ERUPTION (Eddie Van Halen RIP)
Custodians respond to the new normal – and it’s working.
13 October 2020: Welcome to our world, you could hear the Europeans and Japanese muttering under their breath as the U.S. banks began to confront the reality of a long-term low/no interest rate environment. But, for the trust banks at least, they were well prepared for the wilting of net interest income, with some going so far as to say that, in some ways, it would be preferable to have an earnings stream that was minimally dependent on NII. After all, stock analysts consistently hammer banks that appear to be too reliant on market-related fees, a lesson well-learnt after the crash of 2008.
But these banks have been laying the groundwork for years. The painful loss of securities lending revenue post-2008 meant that they had to look for something else to replace it. At first, they hoped to find that elusive silver bullet, a new business line that could deliver 100pct (or more) of the lost securities lending income. They soon came to realise that this was an unrealistic goal, so they set about building a portfolio of businesses that were not primarily reliant on market forces, such as performance and risk analytics. But there was one thing that these banks knew would be bigger than everything else they were working on: Big Data. When BNY Mellon acquired PNC’s global investment servicing business in 2010, one of the bank’s senior managers admitted that they now had all this data, but no clear understanding of what to do with it (part of the deal included two data analytics businesses, Coates and Albridge).
It has taken a full decade for the banks – including BNY Mellon – to capitalise on the enormous pools of data that they manage, both internally and on behalf of clients. There are at least four reasons that it has taken so long: legacy technology platforms; the inability of clients to articulate what they needed; the relatively late arrival of smart fintech and cloud-based solutions (coupled with the Not Built Here syndrome); and the challenge of pricing data services.
Things have changed. Some might argue that the cloud was the biggest factor, whilst others would say that the advent of providers like Palantir, Hadoop, Splunk and Docker was the catalyst. But something else was going on: instead of hiring another 100 fund accountants, custodians started to hire data scientists, people who really understood how to make data accessible and, most importantly, value-added. They might have no experience in the global custody business, but so what? As long ago as the nineties, didn’t State Street’s Marsh Carter say that custody was really an information business? Mellon was thinking along the same lines when it bought Eagle in 2001, although it initially lacked the in-house expertise to leverage the data processing power it has acquired.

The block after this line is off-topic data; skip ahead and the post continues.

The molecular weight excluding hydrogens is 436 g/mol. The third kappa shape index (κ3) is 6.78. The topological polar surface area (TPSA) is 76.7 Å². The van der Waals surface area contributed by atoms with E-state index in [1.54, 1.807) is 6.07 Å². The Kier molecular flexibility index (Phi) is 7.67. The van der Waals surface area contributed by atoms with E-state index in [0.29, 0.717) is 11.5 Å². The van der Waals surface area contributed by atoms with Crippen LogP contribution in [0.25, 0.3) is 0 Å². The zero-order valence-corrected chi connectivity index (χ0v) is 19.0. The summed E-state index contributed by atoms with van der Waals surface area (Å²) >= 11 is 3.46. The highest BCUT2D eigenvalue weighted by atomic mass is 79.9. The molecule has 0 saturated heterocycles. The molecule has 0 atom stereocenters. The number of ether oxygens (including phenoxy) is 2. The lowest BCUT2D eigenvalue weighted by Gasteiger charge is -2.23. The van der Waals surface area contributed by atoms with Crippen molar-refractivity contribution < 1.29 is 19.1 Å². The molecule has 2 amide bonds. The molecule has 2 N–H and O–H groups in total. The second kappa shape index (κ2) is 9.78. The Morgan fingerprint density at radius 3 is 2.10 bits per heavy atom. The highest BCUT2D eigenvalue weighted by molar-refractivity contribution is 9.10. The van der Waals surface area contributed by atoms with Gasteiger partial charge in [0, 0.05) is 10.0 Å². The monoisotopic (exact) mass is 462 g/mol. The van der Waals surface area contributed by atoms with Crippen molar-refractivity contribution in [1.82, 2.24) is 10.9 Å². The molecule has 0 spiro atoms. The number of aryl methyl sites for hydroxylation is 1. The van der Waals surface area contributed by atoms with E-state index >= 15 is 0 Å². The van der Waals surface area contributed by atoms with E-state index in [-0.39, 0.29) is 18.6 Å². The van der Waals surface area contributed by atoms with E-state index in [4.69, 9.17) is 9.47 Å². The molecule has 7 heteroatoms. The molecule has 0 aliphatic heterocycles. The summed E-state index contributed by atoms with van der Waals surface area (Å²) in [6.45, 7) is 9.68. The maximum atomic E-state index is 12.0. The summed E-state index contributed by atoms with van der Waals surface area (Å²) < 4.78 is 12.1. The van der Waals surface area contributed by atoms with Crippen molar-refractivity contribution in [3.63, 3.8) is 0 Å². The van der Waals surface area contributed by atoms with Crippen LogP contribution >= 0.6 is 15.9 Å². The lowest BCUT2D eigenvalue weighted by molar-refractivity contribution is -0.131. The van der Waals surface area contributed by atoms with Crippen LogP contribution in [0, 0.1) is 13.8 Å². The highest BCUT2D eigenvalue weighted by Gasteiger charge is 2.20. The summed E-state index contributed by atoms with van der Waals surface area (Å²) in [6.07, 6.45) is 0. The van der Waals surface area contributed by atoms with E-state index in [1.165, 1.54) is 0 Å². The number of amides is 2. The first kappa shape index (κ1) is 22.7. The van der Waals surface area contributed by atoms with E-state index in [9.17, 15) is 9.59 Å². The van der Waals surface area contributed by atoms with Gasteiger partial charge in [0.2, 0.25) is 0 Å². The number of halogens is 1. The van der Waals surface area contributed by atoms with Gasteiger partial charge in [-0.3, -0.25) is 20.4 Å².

Around 2016, the custodians started to get the message about failing fast and the end of cathedral building. They also realised that they needed help, and began to recruit whip-smart millennials who had never been inside a bank, much less cared about what bankers actually did all day. They were drafted in to make sense of all the pools of data that were unutilised or undervalued, as well as pull apart all the processes and time-honoured customs and conventions that had led to so much O&T inefficiency. They were enticed with workplaces that looked more like Silicon Valley than Wall Street (think foosball, bean bags and meditation spaces), along with comp packages that had to be, at the very least, on a par with the social media giants.
And what happened? It worked. Just look at RBC, one of the pioneers in the digital and data space, which was wireframing before anybody else knew what it was all about. Like its competitors, RBC fretted about making money out of data, but it persevered, convinced that clients would eventually see the value in its analytics products. Its conviction is paying off. At a recent earnings call, RBC reported that “we are seeing the benefits of our multi-year investments in digital and analytical capabilities in our custody business”. Others report similar progress. Another example is the deal between BNY Mellon and Canada’s iA Financial Group (formerly Industrial Alliance) covering a full data and analytics suite of solutions encompassing a data vault and data studio, performance measurement and reporting, middle office services, as well as custody and accounting for iA Financial Group’s U.S. operations. Four years ago, that would have been unthinkable.
The iA deal shows that the buy-side has become a lot smarter about how to use all this data. The most sophisticated are using APIs, whilst others are tapping into advanced client portals like Citi’s Clarity. Clients recognise the value of data analytics and are ready to pay for it. The digital and data evangelists – State Street’s Lou Maiuri, BNY Mellon’s Roman Regelman, Northern Trust’s Barb O’Malley, RBC’s Jamie Stevenson, amongst many others – are finally winning. You can make money out of data, and keep clients happy. Who knew?